Sumanth D. Prabhu, MD, an internationally recognized expert in how immunity and inflammation contribute to heart failure, has been named director of the Cardiovascular Division in the Department of Medicine at Washington University School of Medicine in St. Louis. He also will become the Tobias and Hortense Lewin Distinguished Professor of Cardiovascular Diseases when his appointment begins Sept. 1.
Prabhu currently is the director of the Division of Cardiovascular Disease and the Mary G. Waters Chair of Cardiovascular Medicine at the University of Alabama at Birmingham.
“I am delighted to welcome Dr. Prabhu to Washington University,” said Victoria J. Fraser, MD, the Adolphus Busch Professor and head of the Department of Medicine. “He is a distinguished physician-scientist, and I know that he will continue to excel and develop the outstanding work of the Cardiovascular Division here at the School of Medicine. Dr. Prabhu has significant experience in cardiovascular disease leadership, clinical operations, research, training and mentoring. He also has made seminal contributions to the field of inflammation and immune mediated heart disease through basic, clinical and translational research. I am confident the division will continue to thrive under his leadership, and we look forward to welcoming him to Washington University.”
Prabhu’s research is focused on understanding how the immune system can drive changes in the heart that play important roles in acute and chronic heart failure. His work has shed light on how altered function of immune cells such as macrophages and T-cells can drive heart failure.
He currently is investigating how disruptions in the day-night circadian rhythms of macrophages promote inflammation in heart failure, and how such immune cells could be targets for developing new therapies for various types of heart failure. Prabhu also collaborates with colleagues regarding treatment protocols for patients with continuous flow ventricular assist devices; small 3D tissue models for cardiovascular development and disease; metabolic rhythm alterations as a cause for heart disease related to obesity; and integrated cellular and tissue engineering models of heart disease.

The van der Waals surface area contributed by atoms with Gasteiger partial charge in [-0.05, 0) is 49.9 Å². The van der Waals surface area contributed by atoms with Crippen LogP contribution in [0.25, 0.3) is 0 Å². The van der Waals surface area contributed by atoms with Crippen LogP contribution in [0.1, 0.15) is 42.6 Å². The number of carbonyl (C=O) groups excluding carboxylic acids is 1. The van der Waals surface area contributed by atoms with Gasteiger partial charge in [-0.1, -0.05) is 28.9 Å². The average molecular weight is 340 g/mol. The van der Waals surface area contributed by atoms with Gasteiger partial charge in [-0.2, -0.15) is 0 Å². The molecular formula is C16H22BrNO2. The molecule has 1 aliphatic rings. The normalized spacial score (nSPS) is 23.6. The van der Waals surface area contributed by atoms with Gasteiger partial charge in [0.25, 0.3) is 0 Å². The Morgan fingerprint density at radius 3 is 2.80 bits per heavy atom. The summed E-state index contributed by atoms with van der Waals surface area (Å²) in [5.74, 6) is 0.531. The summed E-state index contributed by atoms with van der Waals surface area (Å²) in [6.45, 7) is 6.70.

Prabhu earned his medical degree from Jefferson Medical College in Philadelphia and completed his residency in internal medicine at the University of Pittsburgh. He continued his training with a cardiology fellowship at the University of Texas Health Science Center in San Antonio, where he later joined the faculty. Before being recruited to the University of Alabama at Birmingham, he also served on the faculty of the University of Louisville.
Prabhu is board certified in internal medicine, cardiovascular disease, and advanced heart failure and transplant cardiology. He is a member of the American Society for Clinical Investigation, the American Clinical and Climatological Association, and the Association of University Cardiologists. He is president of the Southern Society for Clinical Investigation, and he serves on the scientific committee of the Sarnoff Cardiovascular Research Foundation. He is also a councilor for the Association of Professors of Cardiology.
Prabhu has received a number of honors and awards, including being named an established investigator of the American Heart Association and mentor of the year for the junior faculty division of the Southern Society for Clinical Investigation. He is an associate editor for the journal Circulation Research and an editorial consultant for the Journal of the American College of Cardiology: Basic to Translational Science. He has served as a National Institutes of Health (NIH) reviewer for a number of special emphasis panels and scientific review groups, and also has served on the study sections on Cardiac Contractility, Hypertrophy and Failure, and Mentored Patient-Oriented Research. He is also the vice chair for the American Heart Association Basic Cardiovascular Sciences Specialty Conference Program Committee.
Prabhu’s new role previously was held by Douglas L. Mann, MD, the Tobias and Hortense Lewin Professor of Medicine, a renowned heart failure expert who led the Cardiovascular Division for 10 years, from 2009 to 2019. Gregory A. Ewald, MD, a professor of medicine, became the interim division director in 2019, when Mann stepped down.
“Dr. Mann led the Cardiovascular Division through a period of significant growth, expanding basic and translational research and growing the clinical operations,” Fraser said. “Dr. Mann remains a dedicated physician-scientist, outstanding clinician and mentor at Washington University. I am grateful for his leadership and accomplishments in cardiology here. I am also grateful for Dr. Ewald’s service as interim director, especially at such a challenging time. He has overseen innovative approaches to providing exceptional care for patients with and without COVID-19 throughout the pandemic.”
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